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Designing Fast Cross-Platform SIMD Vector Libraries


January 20, 2010 Article Start Previous Page 2 of 5 Next
 

4. Overloaded Operators vs. Procedural Interface

Another nice C++ feature that became popular in most modern applications due to its clarity is the use of overloaded operators. However, as a general rule, overloaded operators bloat the code as well. A fast SIMD vector library should also provide a procedural C-like interface.

The code bloat generated from overloaded operators does not arise when dealing with simple math expressions. This is probably why most developers ignore this problem when first designing a vector library. However, as the expressions get more complex the optimizer has to do extra work to assure correct results. This involves creating unnecessary temporary storage variables that usually translate into more load/store operations between SIMD registers and memory.

Let's try to compile a 3-band equalizer filter using overloaded operators and a procedural interface as an example. Then we look at the generated assembly code. The source code written with overloaded operators looks like:

Vec4 do_3band(EQSTATE* es, Vec4& sample)
{
Vec4 l,m,h;

es->f1p0 += (es->lf * (sample - es->f1p0)) + vsa;
es->f1p1 += (es->lf * (es->f1p0 - es->f1p1));
es->f1p2 += (es->lf * (es->f1p1 - es->f1p2));
es->f1p3 += (es->lf * (es->f1p2 - es->f1p3));
l = es->f1p3;

es->f2p0 += (es->hf * (sample - es->f2p0)) + vsa;
es->f2p1 += (es->hf * (es->f2p0 - es->f2p1));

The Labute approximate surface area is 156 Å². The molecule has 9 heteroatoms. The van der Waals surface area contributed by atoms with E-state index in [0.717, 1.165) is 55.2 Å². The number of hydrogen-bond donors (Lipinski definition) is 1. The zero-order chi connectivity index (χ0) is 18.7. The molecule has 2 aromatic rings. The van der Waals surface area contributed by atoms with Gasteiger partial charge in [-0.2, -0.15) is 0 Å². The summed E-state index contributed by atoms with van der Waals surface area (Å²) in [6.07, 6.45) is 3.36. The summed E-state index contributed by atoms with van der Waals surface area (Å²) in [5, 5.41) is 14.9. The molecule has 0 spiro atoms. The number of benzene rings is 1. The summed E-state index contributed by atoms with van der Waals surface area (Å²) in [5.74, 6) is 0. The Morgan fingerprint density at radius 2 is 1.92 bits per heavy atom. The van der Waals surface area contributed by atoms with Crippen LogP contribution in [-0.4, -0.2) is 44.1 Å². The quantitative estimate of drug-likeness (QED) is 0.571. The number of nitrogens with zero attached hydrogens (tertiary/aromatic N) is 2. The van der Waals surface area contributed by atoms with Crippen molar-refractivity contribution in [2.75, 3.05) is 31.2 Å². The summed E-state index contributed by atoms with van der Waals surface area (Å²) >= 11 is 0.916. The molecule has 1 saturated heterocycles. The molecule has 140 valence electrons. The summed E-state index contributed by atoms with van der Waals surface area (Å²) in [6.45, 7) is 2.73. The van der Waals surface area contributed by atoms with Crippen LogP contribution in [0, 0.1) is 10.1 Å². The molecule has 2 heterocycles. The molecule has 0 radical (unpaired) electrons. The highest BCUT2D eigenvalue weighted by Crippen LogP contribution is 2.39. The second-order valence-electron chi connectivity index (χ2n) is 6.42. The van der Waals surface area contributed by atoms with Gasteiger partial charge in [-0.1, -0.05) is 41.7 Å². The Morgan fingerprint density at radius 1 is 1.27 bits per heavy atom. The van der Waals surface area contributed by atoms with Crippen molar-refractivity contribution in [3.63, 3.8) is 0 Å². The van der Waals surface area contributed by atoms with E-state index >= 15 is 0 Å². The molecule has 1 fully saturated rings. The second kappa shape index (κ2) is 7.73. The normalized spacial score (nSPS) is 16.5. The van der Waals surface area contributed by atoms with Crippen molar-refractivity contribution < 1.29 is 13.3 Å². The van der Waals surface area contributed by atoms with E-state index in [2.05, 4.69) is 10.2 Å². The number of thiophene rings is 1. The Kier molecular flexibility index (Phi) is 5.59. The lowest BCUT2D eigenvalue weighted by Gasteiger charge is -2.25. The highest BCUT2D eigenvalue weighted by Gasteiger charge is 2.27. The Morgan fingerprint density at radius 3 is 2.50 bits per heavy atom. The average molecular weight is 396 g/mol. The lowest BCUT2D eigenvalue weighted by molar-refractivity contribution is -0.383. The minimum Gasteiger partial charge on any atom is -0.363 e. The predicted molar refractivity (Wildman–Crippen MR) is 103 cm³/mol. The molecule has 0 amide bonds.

es->f2p2 += (es->hf * (es->f2p1 - es->f2p2));
es->f2p3 += (es->hf * (es->f2p2 - es->f2p3));
h = es->sdm3 - es->f2p3;
m = es->sdm3 - (h + l);

l *= es->lg;
m *= es->mg;
h *= es->hg;

es->sdm3 = es->sdm2;
es->sdm2 = es->sdm1;
es->sdm1 = sample;
return(l + m + h);
}

Now the same code re-written using a procedural interface:

Vec4 do_3band(EQSTATE* es, Vec4& sample)
{ Vec4 l,m,h;

es->f1p0 = VAdd(es->f1p0, VAdd(VMul(es->lf, VSub(sample, es->f1p0)), vsa));
es->f1p1 = VAdd(es->f1p1, VMul(es->lf, VSub(es->f1p0, es->f1p1)));
es->f1p2 = VAdd(es->f1p2, VMul(es->lf, VSub(es->f1p1, es->f1p2)));
es->f1p3 = VAdd(es->f1p3, VMul(es->lf, VSub(es->f1p2, es->f1p3)));
l = es->f1p3;

es->f2p0 = VAdd(es->f2p0, VAdd(VMul(es->hf, VSub(sample, es->f2p0)), vsa));
es->f2p1 = VAdd(es->f2p1, VMul(es->hf, VSub(es->f2p0, es->f2p1)));
es->f2p2 = VAdd(es->f2p2, VMul(es->hf, VSub(es->f2p1, es->f2p2)));
es->f2p3 = VAdd(es->f2p3, VMul(es->hf, VSub(es->f2p2, es->f2p3)));
h = VSub(es->sdm3, es->f2p3);
m = VSub(es->sdm3, VAdd(h, l));

l = VMul(l, es->lg);
m = VMul(m, es->mg);
h = VMul(h, es->hg);

es->sdm3 = es->sdm2;
es->sdm2 = es->sdm1;
es->sdm1 = sample;

return(VAdd(l, VAdd(m, h)));
}

Finally let's look at the assembly code of both (click here to download the table document; refer to Table 2.)

The code that used procedural calls was approximately 21 percent smaller. Also notice that this code is equalizing four streams of audio simultaneously. So, compared to doing the same calculation on the FPU the speed boost would be tremendous.